Sarantos Soft Press Moscato 2010

Moscato has quickly become quite the lifestyle product – one look at the press release that came with this wine confirms its priorities (low alcohol, wines that reflect a “way of life”). I hope this doesn’t appear cynical; although wine wankers (and I count myself amongst them) tend to revere authenticity and decry any hint of commercial reality, I’m resolutely in favour of wine styles that strike a chord with the mass market, if only because for some, perhaps, Moscato might be a gateway drug into a much wider world of wine. Even if not, I’m the first to admit some of these wines are damned refreshing and have found a place in my life.

This particular example is reasonably priced (not always a given) and stylishly packaged. It’s quite low on the spritz, which I regret a little because the varietal character of these wines can be a little cloying, and CO2 can help to cut through that distinctively sweet, grape-like character. The aroma here is actually a bit muted, with rich but subdued floral notes sitting alongside simpler fruit characters. On entry, tending towards fat, with quite rich fruit notes pushing aside subtleties of mouthfeel and flavour. No matter; there’s a lot here and it’s certainly easy to drink. The middle palate picks up a little with some textural influences that cut through the richness. Thins out through the after palate, which simply encourages another sip. Sugar levels are borderline for me, though I think ultimately well-judged with respect to the other elements, and should make for a pretty breezy experience.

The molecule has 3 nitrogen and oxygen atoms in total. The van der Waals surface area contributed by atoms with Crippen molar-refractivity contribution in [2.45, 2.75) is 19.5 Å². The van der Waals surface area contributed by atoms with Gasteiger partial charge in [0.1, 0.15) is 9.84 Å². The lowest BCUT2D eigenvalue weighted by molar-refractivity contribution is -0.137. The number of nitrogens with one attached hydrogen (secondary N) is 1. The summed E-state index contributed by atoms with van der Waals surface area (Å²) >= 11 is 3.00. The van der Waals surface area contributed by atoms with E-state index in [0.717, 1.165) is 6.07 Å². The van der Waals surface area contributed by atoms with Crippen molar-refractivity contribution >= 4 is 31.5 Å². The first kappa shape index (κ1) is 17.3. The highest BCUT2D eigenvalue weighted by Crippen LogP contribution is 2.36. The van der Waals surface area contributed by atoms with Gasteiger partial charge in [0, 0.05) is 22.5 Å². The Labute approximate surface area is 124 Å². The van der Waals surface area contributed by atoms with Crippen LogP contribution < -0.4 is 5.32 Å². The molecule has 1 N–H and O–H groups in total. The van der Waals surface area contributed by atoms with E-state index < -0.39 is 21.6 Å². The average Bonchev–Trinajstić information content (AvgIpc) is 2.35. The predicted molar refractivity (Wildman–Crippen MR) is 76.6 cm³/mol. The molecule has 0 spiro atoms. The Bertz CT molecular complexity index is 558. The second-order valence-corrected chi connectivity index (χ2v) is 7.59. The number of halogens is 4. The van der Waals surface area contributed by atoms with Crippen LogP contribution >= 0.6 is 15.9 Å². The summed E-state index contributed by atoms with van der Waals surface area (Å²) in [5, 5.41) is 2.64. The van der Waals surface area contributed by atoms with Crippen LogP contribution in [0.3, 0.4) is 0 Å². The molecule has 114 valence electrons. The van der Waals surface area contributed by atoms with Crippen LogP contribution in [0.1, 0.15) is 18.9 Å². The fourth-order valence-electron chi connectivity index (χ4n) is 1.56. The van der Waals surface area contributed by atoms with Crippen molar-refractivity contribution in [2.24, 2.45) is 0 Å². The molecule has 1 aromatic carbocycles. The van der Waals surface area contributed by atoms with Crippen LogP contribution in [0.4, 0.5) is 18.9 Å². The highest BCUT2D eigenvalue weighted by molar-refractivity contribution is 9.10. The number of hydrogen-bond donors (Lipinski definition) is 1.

I was thinking earlier today about fortified wines and how much I enjoy them. This, obviously, sits at the opposite end of the spectrum, presenting quite a different experience of enjoyment to no doubt a different target audience. No less worthwhile for it.

Sarantos Wines
Price: $A14.99
Closure: Stelvin
Source: Sample

Oddero Moscato d'Asti Cascina Fiori 2008

On the drive back home from a dear friend’s 35th birthday dinner, my partner and I were discussing what we’d like to drink. Sadly, the restaurant had a 500% markup on their wines, so even the lowliest Australian imported viognier was going for $40, so we had a beer and decided to hold out for something better. What sounded good? Something festive, something without too much alcohol to make tomorrow morning a slog… so how about a Moscato d’Asti? Five per cent alcohol, enough sparkle to add some Christmas spirit, and… well, how’s it taste?The wine smells of clover honey, rich and complex, with hints of spearmint and hay. It does  seem just a bit more complex than most moscato d’Asti I’ve had, though, with just a hint of an alkaline dryness. Vigorously bubbly in the mouth, perhaps just a bit too much for my tastes, the carbonation recedes eventually to reveal a fantastically delicate, balanced wine, not overly sweet, with a slightly herbal quality that shows well against the soft, honeyed texture. The finish stays with you for a long time indeed, again with a spearmint-orange peel character that’s absolutely charming.Somewhat more expensive than supermarket Moscato, sure, but worth it? Absolutely.Oddero
Price: $15
Closure: Other
Source: Sample